Few rabbis have been honored with having a mountain named for them. But, tucked away in the Laurentian range of Quebec, Canada, stands Mont le Rabbi-Stern (Mount Rabbi Stern). This 2,250 foot (above sea level) topographical feature was named in 1985 in honor of Rabbi Joshua Stern (1897-1984), the late Rabbi Emeritus of Montreal’s Temple Emanu-El.
The Dadist Cultural Movement created works so far from conventional art as to appear absurd, in order to create a new sense of reality for the audience. The movement incorporated all aspects of artistic life. Of the artists associated with Dadism, Man Ray (1890-1976) is one of the most famous.
Hachnassat Orchim, welcoming guests, is one of the better known mitzvot. For many, this is also one of the easiest. After all, who doesn’t enjoy having people over, acting as host, and sharing a hearty meal.
The Book of Obadiah is the shortest book of Tanach (Biblical canon), only one chapter long. It is directed at the nation of Edom, not at either of the Jewish kingdoms.Obadiah spoke out against the great arrogance of Edom, descendants of Jacob’s brother…
Quick quiz: Who were Abraham’s sons?
Most people probably answered Isaac, and, of course, they are correct. Others might have said Ishmael, and they are also right. Few people, however, are likely to have said, Zimran, Yakshan, Medan, Midian, Ishak or Shuah–but, if they had, they too would have been correct.
The great World Wars, both involved armies of nations from all across the globe. But, in both wars–historians would agree–the balance of power shifted when America joined the allies. And while historians may quarrel over whether America’s entry into World War I was good or bad, at the time of the war, that decision was in the hands of the politicians. For Jewish Treats, it is intriguing to note that, during the course of the war, the House Military Affairs Committee was chaired by Julius Kahn.
For nearly 2,000 years, the Jewish people have been in exile. During this time, Jews have lived in nearly every country and under nearly every form of government, while, at the same time, maintaining their own laws as the basis for Jewish society. These Jewish laws (halacha) are based on the traditional understanding of the Torah by the great sages as set down in the Mishna and the Gemara (together called the Talmud), and later codified in the Shulchan Aruch.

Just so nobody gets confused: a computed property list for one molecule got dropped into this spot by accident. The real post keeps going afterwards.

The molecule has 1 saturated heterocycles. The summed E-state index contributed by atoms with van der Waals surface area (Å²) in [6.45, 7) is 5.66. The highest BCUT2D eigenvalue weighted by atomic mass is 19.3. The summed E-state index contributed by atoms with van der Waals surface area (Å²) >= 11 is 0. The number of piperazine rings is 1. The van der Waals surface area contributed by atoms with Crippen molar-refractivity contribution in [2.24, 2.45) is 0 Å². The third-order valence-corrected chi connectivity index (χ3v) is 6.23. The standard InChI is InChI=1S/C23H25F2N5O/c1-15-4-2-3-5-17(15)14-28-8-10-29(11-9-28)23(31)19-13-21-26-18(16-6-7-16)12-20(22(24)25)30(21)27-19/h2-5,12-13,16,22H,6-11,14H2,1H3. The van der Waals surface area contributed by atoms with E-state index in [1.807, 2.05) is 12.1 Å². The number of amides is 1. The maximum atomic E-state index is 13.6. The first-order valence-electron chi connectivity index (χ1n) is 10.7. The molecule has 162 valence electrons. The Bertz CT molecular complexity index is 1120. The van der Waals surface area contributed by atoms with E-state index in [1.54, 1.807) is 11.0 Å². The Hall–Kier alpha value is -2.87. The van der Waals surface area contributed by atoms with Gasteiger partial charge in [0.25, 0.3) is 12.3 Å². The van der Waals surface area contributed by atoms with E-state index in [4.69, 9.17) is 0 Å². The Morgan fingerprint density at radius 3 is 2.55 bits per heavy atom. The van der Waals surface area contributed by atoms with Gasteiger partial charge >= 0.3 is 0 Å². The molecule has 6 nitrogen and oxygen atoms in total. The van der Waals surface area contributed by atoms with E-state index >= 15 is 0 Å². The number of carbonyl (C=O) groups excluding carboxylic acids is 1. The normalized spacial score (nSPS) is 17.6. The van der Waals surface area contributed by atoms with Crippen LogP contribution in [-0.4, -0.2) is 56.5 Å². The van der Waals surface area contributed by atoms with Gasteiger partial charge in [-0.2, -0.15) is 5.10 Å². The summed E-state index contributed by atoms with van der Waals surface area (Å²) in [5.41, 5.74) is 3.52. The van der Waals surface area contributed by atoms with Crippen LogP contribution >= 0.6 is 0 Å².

The word Hebrew, according to etymological sources, is a transliteration of the word Ivri, which is a descriptive term used for Abraham in Genesis 14:13: “And there came one [from the captives of Sodom] that had escaped, and told Abram the Hebrew…”
One of the main mitzvot of the holiday of Sukkot is the waving of the four species: citron (etrog), palm, myrtle and willow. Trying to understand this mitzvah metaphorically, our sages compared the four species to four different types of Jews:
At this time of the year, Jews around the globe head out in search of the perfect Lulav and Etrog (Lulav refers to the grouping of lulav, hadassim and aravot, which, together with the etrog are referred to as
the four species.) Since the lulav and etrog are used for the mitzvah of waving the four species, it’s important to find a set that is as perfect as can be.